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On 10/25/2022 at 10:14 PM, johnmark101 said:

I am fortunate that my wife let me decide if I wanted to keep riding after the accident as she knows how much it means to me, and she does not mind when I am gone on the bike for a few days as long as I check in by phone each time I stop, to let her know my location.

My wife also used to like me to check in with her and was always a bit nervous when I went out for my solo rides so to give her (and me) some peace of mind I have simply shared my location with her from my Android phone.   That way she can see where I am at any time it suits her and I don't have to think about stopping to call regularly.

I believe that Apple phones have something similar?

 One important caveat - Just remember to turn it off before you visit the girlfriend though! 😋  Ask me how I know!! Just kidding.... or am I?.... no, I'm kidding.

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On 10/26/2022 at 2:38 AM, Paddy01 said:

 I’ve seen so much that I can’t begin to imagine how you guys in North America choose where to go next in such a vast landmass. 
 

 

Sometimes I just point and shoot. Problem is, I can ride for 10 hours on the superslab and still be in the same State....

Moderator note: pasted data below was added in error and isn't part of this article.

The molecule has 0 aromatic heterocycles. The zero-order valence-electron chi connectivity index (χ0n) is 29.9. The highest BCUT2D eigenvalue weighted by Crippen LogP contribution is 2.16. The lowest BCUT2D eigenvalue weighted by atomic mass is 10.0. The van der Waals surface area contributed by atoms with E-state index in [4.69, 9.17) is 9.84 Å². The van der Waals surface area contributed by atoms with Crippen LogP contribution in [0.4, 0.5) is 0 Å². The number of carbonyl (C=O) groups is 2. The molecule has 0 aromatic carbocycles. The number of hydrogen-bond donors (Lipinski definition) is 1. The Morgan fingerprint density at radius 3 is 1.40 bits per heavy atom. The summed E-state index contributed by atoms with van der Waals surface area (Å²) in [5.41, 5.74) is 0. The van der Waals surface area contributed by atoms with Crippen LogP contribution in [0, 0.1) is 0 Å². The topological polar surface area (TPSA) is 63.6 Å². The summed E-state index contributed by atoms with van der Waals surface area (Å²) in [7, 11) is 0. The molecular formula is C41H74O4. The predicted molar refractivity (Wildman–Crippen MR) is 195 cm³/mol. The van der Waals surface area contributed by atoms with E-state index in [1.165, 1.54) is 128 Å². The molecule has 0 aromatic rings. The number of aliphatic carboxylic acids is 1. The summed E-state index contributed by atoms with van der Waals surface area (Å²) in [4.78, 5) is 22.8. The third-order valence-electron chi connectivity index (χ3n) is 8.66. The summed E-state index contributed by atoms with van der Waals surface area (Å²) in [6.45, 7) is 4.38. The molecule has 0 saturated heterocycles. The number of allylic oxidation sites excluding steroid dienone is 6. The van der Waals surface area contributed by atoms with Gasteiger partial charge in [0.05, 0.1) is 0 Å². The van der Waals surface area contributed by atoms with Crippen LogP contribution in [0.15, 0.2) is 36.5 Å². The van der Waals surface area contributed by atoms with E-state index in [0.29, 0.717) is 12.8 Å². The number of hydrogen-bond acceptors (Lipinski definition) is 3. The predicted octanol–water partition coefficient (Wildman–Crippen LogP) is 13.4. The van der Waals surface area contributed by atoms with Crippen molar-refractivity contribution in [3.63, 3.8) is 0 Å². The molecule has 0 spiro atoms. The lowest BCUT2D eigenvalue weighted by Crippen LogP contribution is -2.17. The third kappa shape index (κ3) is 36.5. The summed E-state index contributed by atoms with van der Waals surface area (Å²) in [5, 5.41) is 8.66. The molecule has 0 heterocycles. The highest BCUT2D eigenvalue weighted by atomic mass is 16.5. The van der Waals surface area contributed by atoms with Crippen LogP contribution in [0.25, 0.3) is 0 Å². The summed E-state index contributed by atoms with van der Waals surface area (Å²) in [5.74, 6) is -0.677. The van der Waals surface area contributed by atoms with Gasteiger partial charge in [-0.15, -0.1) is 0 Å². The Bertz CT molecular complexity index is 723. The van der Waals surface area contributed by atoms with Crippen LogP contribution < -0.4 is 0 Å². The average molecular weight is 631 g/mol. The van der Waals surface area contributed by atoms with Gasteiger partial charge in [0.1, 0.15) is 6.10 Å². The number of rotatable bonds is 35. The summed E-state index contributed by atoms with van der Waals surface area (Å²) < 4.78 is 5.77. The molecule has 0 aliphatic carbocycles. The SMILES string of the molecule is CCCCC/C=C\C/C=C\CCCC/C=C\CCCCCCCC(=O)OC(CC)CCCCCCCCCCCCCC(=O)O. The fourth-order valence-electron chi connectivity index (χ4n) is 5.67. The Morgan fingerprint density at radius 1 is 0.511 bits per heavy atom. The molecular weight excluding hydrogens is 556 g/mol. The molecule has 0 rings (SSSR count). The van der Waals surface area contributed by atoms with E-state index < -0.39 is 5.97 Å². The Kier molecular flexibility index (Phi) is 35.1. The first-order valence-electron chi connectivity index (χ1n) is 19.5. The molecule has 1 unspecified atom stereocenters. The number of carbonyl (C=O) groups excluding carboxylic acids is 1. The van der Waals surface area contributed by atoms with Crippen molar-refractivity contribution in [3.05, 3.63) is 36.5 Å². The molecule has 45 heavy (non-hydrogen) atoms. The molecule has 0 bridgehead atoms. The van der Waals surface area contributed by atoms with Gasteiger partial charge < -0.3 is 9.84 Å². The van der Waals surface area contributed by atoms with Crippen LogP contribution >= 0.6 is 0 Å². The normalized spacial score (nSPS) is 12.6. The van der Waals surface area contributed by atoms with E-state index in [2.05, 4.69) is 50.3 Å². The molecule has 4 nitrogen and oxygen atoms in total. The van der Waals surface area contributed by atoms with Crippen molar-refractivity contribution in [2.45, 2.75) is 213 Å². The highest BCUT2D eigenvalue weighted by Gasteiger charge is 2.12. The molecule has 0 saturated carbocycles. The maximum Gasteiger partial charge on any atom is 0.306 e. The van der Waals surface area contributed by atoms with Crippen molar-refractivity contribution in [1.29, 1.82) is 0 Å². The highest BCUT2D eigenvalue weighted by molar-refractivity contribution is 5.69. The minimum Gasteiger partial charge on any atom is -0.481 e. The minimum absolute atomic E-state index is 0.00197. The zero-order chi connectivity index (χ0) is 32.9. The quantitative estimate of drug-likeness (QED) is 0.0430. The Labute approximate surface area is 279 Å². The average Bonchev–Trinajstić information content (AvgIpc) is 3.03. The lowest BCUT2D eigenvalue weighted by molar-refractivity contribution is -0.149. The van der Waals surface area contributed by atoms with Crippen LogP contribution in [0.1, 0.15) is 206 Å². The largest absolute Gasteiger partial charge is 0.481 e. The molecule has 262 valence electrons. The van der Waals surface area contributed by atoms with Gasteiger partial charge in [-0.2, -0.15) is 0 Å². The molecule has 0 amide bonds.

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’70 Yamaha 125 Enduro; ’75 Honda CB360T; ’81 Yamaha XS650SH; ’82 Honda GL650 Silver Wing Interstate; ’82 Suzuki GS650L; ’87 Yamaha Virago 535; ’87 Yamaha FJ1200; ’96 Honda ST1100; ’99 Yamaha V-Star Classic; ’00 Suzuki SV650; ’07 BMW K1200GT; ’12 Suzuki DR200; ’15 Yamaha FJ-09.  Bold = current

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Being in Europe I find that quite shocking and unimaginable.  In 10 hours I can cross at least 6 countries with huge changes in architecture, topography, language, food, culture and attitudes. I equate your situation/predicament of being in the same state, or even country, to waking up in a Marriott and not knowing where you are because they’re all the same. I think we’re very lucky in Europe that even neighbouring countries can be totally different in every way. 

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I'm sure there's worse but drive across Ontario sometime. 😁

My wife and I rode my V-Strom to BC a number of years ago.  We had to cut through Michigan, Wisconsin and North Dakota, rather than go through Ontario.  She couldn't manage long days on the bike and hotels were closer together in the US.

 

ontario.jpg

Edited by Heavy
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How about the flip side to this?

With baby boomers aging out, is there a future to motorcyling?

Yunguns don't take to riding like we did. They'd rather sit indoors gaming/on their phones.

Facebook Market/Craigslist is Polluted with used bikes.  They don't move much.